Originally Posted by fantasyfan
I very much enjoy the early Heinlein novels. Double Star and The Door Into Summer are both vdry fine. The group of YA novels are quite enjoyable and of them, Starman Jones, The Star Beast, Time for the Stars, Citizen of the Galaxy, and Have Spacesuit--Will Travel are rightly considered by the Science Fiction Encyclopedia as "arguably his finest works". The same article makes the point that middle and late Heinlein shows a "sad decline" in his powers of dramatisation. I would agree that his female characters are unbelievable and silly altogether too often in his later work. I started The Cat Who Walks Through Walls hoping for something interesting and IMHO it was a complete flop.
As to why Stranger in a Strange Land is seen as a major science-fiction work--well it's a complete mystery to me.
I still have Double Star
to read for my Hugo challenge, and I'm not nearly as worried about that one, going in. I've read his other Hugo and Retro Hugo winners. Starship Troopers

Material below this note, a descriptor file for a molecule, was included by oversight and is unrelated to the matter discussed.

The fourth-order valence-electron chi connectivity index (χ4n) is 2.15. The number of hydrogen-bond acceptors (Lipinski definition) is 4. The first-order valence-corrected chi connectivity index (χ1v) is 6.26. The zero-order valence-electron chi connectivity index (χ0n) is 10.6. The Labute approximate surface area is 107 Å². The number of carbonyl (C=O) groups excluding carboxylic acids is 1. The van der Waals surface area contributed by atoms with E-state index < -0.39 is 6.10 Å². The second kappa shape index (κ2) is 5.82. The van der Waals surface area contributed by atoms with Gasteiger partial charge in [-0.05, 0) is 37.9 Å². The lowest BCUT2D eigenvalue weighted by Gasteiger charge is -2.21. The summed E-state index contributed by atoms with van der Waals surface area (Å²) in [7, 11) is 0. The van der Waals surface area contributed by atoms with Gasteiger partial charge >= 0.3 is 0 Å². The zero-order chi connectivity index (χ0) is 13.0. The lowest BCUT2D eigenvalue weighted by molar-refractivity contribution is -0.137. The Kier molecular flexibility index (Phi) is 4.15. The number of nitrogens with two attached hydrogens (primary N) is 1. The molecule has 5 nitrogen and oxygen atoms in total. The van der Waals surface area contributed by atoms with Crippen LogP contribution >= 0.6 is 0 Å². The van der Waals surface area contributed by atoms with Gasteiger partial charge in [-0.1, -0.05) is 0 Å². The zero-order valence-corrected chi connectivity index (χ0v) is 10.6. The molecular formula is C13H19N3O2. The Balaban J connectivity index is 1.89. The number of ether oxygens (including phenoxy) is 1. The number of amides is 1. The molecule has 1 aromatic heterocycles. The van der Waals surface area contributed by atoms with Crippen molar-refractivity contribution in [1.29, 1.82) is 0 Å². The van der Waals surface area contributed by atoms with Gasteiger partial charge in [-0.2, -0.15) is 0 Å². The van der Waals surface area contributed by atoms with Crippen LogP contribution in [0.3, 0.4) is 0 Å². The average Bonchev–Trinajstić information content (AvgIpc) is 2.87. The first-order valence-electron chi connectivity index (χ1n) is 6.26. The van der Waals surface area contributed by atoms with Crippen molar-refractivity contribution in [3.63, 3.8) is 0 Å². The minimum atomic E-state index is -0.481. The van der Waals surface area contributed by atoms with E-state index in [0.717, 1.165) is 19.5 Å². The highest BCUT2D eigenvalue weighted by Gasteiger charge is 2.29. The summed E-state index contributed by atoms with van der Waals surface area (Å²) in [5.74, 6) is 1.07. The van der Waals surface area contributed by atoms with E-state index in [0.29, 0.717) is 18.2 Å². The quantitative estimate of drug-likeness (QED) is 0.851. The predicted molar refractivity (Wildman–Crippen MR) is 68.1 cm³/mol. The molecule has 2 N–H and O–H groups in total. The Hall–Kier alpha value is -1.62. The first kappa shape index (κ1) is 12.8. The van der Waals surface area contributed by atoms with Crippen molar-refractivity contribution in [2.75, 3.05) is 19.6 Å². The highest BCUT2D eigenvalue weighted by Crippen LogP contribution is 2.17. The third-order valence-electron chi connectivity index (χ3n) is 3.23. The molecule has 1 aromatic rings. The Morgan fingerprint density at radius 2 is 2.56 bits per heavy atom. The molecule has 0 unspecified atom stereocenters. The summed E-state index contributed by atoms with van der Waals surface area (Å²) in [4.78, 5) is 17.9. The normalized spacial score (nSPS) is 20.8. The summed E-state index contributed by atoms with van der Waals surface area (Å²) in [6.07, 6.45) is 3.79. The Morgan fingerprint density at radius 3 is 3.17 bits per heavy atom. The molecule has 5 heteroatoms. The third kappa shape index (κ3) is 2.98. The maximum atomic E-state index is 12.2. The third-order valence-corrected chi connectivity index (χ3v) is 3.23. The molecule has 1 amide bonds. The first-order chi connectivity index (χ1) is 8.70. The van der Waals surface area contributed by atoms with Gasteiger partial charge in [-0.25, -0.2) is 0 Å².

and Farmer in the Sky
I enjoyed. Moon is a Harsh Mistress
I read many years ago and don't remember feeling particularly strongly about it either way.
Of course, it's MIAHM
and Stranger in a Strange Land
that were voted 11th and 12th best SF novels of the 20th Century in the recent Locus poll.
But even with Starship Troopers
, my enjoyment was kind of that the balance of things I liked vs things I hated was in favour of the things I liked, not that I liked all of it. There has always been something about Heinlein that rubs me up the wrong way. A modern equivalent might be Peter F Hamilton, whose books I generally enjoy, but who manages to throw in something that annoys me with some regularity. I certainly didn't go into Stranger
without some negative preconceptions, but I was hoping to be pleasantly surprised, as I have been by some of the other Hugo winners. I had taken a bit of a dislike to China Mieville until I read The City and the City
I guess, as DiapDealer says, people are just different.
Anyway, I fancied some dragons as a palate-cleanser, so I have started The Adamantine Palace
by Stephen Deas, which I am really enjoying so far. I won the second and third books in the series from the author, who often gives away books through his website, but I still had to buy the first one, and I only got around to it in December.